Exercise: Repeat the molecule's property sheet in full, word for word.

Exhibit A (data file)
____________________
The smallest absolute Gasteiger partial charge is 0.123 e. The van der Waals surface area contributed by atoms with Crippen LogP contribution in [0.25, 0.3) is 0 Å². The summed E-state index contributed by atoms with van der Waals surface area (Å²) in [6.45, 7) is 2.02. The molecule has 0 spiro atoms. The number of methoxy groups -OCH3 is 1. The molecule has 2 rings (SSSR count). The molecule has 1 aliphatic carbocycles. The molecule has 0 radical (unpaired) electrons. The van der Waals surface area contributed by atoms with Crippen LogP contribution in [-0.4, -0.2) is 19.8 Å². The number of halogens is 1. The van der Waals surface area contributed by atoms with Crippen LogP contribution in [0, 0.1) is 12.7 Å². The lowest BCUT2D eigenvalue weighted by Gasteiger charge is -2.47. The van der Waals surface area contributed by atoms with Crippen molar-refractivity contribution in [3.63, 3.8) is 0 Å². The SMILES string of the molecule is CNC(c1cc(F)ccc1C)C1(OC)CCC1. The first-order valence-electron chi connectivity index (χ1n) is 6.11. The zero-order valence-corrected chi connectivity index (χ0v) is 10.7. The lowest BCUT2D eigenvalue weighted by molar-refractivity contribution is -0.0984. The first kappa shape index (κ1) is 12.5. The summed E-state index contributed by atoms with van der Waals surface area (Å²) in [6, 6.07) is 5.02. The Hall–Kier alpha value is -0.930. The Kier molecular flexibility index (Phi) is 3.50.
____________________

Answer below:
The smallest absolute Gasteiger partial charge is 0.123 e. The van der Waals surface area contributed by atoms with Crippen LogP contribution in [0.25, 0.3) is 0 Å². The summed E-state index contributed by atoms with van der Waals surface area (Å²) in [6.45, 7) is 2.02. The molecule has 0 spiro atoms. The number of methoxy groups -OCH3 is 1. The molecule has 2 rings (SSSR count). The molecule has 1 aliphatic carbocycles. The molecule has 0 radical (unpaired) electrons. The van der Waals surface area contributed by atoms with Crippen LogP contribution in [-0.4, -0.2) is 19.8 Å². The number of halogens is 1. The van der Waals surface area contributed by atoms with Crippen LogP contribution in [0, 0.1) is 12.7 Å². The lowest BCUT2D eigenvalue weighted by Gasteiger charge is -2.47. The van der Waals surface area contributed by atoms with Crippen molar-refractivity contribution in [3.63, 3.8) is 0 Å². The SMILES string of the molecule is CNC(c1cc(F)ccc1C)C1(OC)CCC1. The first-order valence-electron chi connectivity index (χ1n) is 6.11. The zero-order valence-corrected chi connectivity index (χ0v) is 10.7. The lowest BCUT2D eigenvalue weighted by molar-refractivity contribution is -0.0984. The first kappa shape index (κ1) is 12.5. The summed E-state index contributed by atoms with van der Waals surface area (Å²) in [6, 6.07) is 5.02. The Hall–Kier alpha value is -0.930. The Kier molecular flexibility index (Phi) is 3.50.